It was really pleasing to get so many replies/comments to my introduction.
It’s obvious that, although there are many similarities, everyone’s experience is unique to them. My TIA and, presumably, my stroke were the result of a blockage in my left aorta but the scans showed that this was at a point difficult to access and that attempting to do so “could cause a stroke.”
Rather ironic, as things turned out!
Getting used to my limited physical abilities is a bit depressing, having to rely on my ‘children’ (all in their fifties or sixties) and other people to do the little jobs I used to do as a matter of course. I used to do all the maintenance jobs -electrical, plumbing, woodwork and so on but I have to learn to accept tradesmen being brought in for most jobs.
As for the mobility scooter, David3, I bought this soon after my stroke, thinking I had better do so before I recovered enough not to need it!! (sound of hollow laughter)
For two years I didn’t use it, drawing stern disapproval from my wife and younger son - ‘You spent all that money on something you don’t use’ - etc!
Things turned out well, though, because my wife’s arthritis made a scooter a necessity for her to visit shops or friends and we bought a small, second hand example which kept ‘bottoming out’ on our uneven pavements and had a variety of other shortcomings. I persuaded her that a bigger scooter would solve her problems but, when it arrived, she said it was ‘too big’. She tried mine and, like Goldilocks, found it ‘just right’ so we did a swap and now all is fine! I agree that the smaller, narrower scooters are limited and rely on being used on well-kept roads and pavements.
I also agree with you, Pds, that on most days, the positives outweigh the negatives.
Sorry to hear about your fall. That has happened to me three times recently and, as you say, it shakes you up even if it only results in a few bruises. The problem i find is getting up afterwards - every time, despite all my efforts, I have to just stay on the floor until someone can pick me up - and I am no light weight!
Again, many thanks to all who responded to my first contribution to the Forum. It’s good to know you’re all out there!! Ray
Shwmae @fotoRay, sorry to hear of the stroke but pleased that you have a positive, leisurely pastime to turn to. Many stroke survivors are left in the wilderness post-stroke. The Stroke Association are trying to amend this by standardising discharge, but these things take time. I had six TIAs and a cerebellar stroke, September 2020. I was in hospital for just over a week, when the doctors did their rounds I prepared questions for them each visit. I think I took up a lot of their time too. I may have been the annoying patient on the ward with too many technical questions, as I was digging around medical journals on my phone to prepare my questions. Maybe because I knew the stroke I had was rare, and cryptogenic (unknown cause).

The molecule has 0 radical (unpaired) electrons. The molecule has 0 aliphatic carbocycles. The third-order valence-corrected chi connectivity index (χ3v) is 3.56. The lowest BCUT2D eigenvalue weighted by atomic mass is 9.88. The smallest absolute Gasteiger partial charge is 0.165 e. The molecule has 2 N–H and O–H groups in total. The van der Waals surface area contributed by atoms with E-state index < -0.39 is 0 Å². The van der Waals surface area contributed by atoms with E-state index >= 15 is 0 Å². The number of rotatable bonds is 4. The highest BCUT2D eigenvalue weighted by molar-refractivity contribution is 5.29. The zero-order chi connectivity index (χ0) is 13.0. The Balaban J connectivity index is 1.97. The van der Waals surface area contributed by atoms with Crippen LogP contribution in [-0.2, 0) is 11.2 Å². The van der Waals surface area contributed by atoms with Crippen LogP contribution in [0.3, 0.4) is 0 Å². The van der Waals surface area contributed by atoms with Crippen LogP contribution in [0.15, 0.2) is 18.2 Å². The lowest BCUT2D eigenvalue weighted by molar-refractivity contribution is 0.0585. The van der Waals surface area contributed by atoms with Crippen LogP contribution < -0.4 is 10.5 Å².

Hi Ray, welcome & sorry to hear about your stroke. In answer to your question about did I remember having the stroke, no. I was sitting upstairs in our loft room watching television and “woke up” on the floor just in front of the sofa. I was confused as to why I was finding it difficult to get back up but I wasn’t distressed. I calmly kept trying to push up with my left arm and leg but couldn’t comprehend what was wrong. It was quite a dream like experience!
My wife happened to come up with a cup of tea and I was still on the floor so I raised my (right) arm and asked her to give me a pull up. She looked at me and sort of laughed as it was a boiling hot evening and I was only wearing shorts. Then she looked a bit closer and realised my request to give me a pull was a slurred gibberish and my face was all lopsided. Her smile changed to a look of worry and she called down to my son. He came up, looked at me, then rushed back down and called an ambulance.
I believe I was really lucky, as later we worked out that it could only have been less than 30 minutes between the stroke and my wife finding me. I was within the 4 hour window for the hospital to give me the clot busting drug.
Six weeks in hospital (including 2 in rehab) and here I am almost nine months later!
I am just about managing 3 days per week working but the fatigue is very difficult to manage. I am going to have to have the discussion with work about reducing my hours permanently from next year but will use holiday entitlement to try and get through until then.
I am 55 by the way. I have a heart condition but at the moment they still don’t know what caused the stroke. Still carrying out tests which included going up to the Brompton last week to have an ILR device fitted in my chest (to monitor my heart rhythm over an extended period).
I wish you all the best with your ongoing health.
P.S. I also used to really enjoy photography but have let it slip since my boy grew into a man and I don’t take kids football photos. However, I have booked a short trip to South Wales in July to see the puffins on Skomer Island (which I’ve always wanted to do) so will dig out the SLR for that.
Sorry for the over long reply (it’s a habit of mine!).
Hi Pds , Always hopeful. / RATS Just can’t rid of them. Laying in bed , in newish bungalow, listening to them in loft, no longer, can I get up ladder. For 3 years, they just return. No success with pest control guy, cages , various traps ,encluding zapper , Poison, only success, (don’t like using. )My wife puts in loft . Used to be builder, & yet can NOT figure where or why they keep returning? NOW where did I put those earplugs. Good speaking David.